Proteasomes Associated with the Blm10 Activator Protein Antagonize Mitochondrial Fission through Degradation of the Fission Protein Dnm1
Salcedo, Elena Fernandez
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CitationTar, Krisztina, Thomas Dange, Ciyu Yang, Yanhua Yao, Anne-Laure Bulteau, Elena Fernandez Salcedo, Stephen Braigen, Frederic Bouillaud, Daniel Finley, and Marion Schmidt. 2014. “Proteasomes Associated with the Blm10 Activator Protein Antagonize Mitochondrial Fission through Degradation of the Fission Protein Dnm1.” Journal of Biological Chemistry 289 (17): 12145–56. https://doi.org/10.1074/jbc.m114.554105.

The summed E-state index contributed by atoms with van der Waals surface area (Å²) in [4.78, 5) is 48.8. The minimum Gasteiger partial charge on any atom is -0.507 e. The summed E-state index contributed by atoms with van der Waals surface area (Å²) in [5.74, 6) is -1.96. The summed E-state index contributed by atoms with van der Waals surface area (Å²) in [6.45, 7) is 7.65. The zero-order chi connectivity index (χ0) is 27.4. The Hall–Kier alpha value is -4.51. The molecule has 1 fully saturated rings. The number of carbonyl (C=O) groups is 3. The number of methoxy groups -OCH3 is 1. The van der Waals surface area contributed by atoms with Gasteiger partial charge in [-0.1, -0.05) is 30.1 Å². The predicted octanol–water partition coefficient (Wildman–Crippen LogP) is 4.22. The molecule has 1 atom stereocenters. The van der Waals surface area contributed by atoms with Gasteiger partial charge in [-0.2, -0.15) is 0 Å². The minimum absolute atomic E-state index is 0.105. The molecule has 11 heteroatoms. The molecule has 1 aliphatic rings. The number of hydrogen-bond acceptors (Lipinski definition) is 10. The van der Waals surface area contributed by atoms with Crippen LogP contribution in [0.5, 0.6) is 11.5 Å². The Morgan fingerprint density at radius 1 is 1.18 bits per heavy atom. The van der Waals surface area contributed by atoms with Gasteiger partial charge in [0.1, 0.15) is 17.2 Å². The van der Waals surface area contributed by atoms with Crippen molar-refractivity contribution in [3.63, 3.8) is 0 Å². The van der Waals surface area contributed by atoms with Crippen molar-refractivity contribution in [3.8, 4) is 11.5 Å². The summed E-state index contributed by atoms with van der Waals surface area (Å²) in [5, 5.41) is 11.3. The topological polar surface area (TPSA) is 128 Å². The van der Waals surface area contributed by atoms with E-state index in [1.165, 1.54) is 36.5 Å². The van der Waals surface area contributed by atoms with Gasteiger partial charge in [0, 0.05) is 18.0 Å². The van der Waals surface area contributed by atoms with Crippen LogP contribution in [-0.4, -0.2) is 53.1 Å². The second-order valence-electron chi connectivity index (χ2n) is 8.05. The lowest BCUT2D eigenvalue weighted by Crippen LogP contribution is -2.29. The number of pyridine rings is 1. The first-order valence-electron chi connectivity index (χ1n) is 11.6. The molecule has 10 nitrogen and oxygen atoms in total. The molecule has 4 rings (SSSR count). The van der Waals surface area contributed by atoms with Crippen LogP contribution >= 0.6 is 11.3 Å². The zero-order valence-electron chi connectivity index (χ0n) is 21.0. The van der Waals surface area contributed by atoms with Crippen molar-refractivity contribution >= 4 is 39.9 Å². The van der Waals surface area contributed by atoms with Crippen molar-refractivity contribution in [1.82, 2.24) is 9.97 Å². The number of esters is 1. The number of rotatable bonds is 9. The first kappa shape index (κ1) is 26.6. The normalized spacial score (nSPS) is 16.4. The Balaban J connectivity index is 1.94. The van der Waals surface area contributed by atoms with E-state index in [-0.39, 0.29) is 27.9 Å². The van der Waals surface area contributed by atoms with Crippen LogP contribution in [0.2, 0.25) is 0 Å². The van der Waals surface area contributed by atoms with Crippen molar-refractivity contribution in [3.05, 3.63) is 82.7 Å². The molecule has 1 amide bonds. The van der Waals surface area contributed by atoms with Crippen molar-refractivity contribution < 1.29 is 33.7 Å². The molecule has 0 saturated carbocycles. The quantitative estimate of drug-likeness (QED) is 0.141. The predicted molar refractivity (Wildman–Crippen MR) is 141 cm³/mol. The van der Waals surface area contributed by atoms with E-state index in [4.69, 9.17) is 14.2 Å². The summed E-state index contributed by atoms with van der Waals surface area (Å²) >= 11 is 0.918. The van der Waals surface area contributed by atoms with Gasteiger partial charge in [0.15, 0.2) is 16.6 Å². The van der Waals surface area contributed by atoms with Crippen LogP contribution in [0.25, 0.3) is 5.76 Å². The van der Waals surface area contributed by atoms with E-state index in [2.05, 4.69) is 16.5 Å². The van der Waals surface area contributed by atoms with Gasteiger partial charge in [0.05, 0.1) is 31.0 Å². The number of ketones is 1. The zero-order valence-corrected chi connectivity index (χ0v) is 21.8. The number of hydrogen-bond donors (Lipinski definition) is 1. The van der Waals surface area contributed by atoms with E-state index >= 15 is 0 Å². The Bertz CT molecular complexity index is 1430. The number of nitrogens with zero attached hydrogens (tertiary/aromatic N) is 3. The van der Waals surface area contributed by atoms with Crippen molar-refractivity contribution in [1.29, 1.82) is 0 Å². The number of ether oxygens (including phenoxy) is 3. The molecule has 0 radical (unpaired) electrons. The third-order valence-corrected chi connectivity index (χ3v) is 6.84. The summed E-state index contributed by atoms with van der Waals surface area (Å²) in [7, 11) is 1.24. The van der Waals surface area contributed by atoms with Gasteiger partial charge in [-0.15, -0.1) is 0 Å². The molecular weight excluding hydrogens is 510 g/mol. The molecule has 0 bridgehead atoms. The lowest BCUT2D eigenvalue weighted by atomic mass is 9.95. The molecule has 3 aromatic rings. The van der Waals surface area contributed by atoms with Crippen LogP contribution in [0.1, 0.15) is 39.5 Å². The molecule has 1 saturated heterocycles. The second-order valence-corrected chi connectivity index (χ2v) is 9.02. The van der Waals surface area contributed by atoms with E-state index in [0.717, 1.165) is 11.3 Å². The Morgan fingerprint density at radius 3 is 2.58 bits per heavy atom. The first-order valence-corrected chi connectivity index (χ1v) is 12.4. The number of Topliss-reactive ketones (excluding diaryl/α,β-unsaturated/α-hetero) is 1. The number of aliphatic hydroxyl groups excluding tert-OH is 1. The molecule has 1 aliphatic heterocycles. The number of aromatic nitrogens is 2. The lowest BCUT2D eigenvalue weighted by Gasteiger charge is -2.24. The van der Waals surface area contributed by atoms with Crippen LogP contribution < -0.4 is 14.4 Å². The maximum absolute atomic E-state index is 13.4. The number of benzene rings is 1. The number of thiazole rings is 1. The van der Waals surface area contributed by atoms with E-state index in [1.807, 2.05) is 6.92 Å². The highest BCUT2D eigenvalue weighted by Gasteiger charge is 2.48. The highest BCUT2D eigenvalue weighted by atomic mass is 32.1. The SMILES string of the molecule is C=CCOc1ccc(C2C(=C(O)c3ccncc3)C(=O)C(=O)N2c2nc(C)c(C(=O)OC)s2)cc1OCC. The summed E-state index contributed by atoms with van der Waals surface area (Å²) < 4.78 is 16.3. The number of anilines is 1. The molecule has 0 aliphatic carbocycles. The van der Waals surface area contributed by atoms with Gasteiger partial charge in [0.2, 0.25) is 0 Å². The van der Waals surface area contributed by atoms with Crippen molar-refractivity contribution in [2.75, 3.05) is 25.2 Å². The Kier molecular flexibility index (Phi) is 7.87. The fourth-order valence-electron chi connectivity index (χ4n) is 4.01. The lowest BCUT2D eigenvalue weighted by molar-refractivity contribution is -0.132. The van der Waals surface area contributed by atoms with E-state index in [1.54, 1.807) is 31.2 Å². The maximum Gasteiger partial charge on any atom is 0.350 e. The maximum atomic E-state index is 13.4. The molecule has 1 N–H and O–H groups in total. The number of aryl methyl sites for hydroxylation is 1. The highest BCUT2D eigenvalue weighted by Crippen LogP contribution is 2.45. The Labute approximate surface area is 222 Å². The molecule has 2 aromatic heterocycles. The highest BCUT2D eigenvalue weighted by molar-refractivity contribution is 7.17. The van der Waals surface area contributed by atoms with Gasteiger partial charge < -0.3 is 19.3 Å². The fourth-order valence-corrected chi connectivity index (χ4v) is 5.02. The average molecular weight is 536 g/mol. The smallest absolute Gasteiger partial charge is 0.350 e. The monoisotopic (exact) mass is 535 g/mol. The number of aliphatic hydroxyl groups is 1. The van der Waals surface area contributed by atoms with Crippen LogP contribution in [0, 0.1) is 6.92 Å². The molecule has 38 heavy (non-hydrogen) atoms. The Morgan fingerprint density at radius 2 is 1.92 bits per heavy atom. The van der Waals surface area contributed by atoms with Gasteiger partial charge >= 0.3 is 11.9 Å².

AbstractBackground: Blm10 binds to the proteasome core particle and stimulates its proteolytic activity. Results: Loss of BLM10 results in impaired respiration, elevated oxidative stress sensitivity, increased mitochondrial fission, and stabilization of the fission protein Dnm1. Conclusion: Blm10 proteasome-mediated Dnm1 degradation is a regulatory mechanism to maintain correct mitochondrial function. Significance: Blm10 is involved in mitochondrial quality control under oxidative stress.The conserved Blm10/PA200 activators bind to the proteasome core particle gate and facilitate turnover of peptides and unfolded proteins in vitro. We report here that Blm10 is required for the maintenance of functional mitochondria. BLM10 expression is induced 25-fold upon a switch from fermentation to oxidative metabolism. In the absence of BLM10, Saccharomyces cerevisiae cells exhibit a temperature-sensitive growth defect under oxidative growth conditions and produce colonies with dysfunctional mitochondria at high frequency. Loss of BLM10 leads to reduced respiratory capacity, increased mitochondrial oxidative damage, and reduced viability in the presence of oxidative stress or death stimuli. In the absence of BLM10, increased fragmentation of the mitochondrial network under oxidative stress is observed indicative of elevated activity of the mitochondrial fission machinery. The degradation of Dnm1, the main factor mediating mitochondrial fission, is impaired in the absence of BLM10 in vitro and in vivo. These data suggest that the mitochondrial functional and morphological changes observed are related to elevated Dnm1 levels. This hypothesis is supported by the finding that cells that constitutively overexpress DNM1 display the same mitochondrial defects as blm10 cells. The data are consistent with a model in which Blm10 proteasome-mediated turnover of Dnm1 is required for the maintenance of mitochondrial function and provides cytoprotection under conditions that induce increased mitochondrial damage and programmed cell death.
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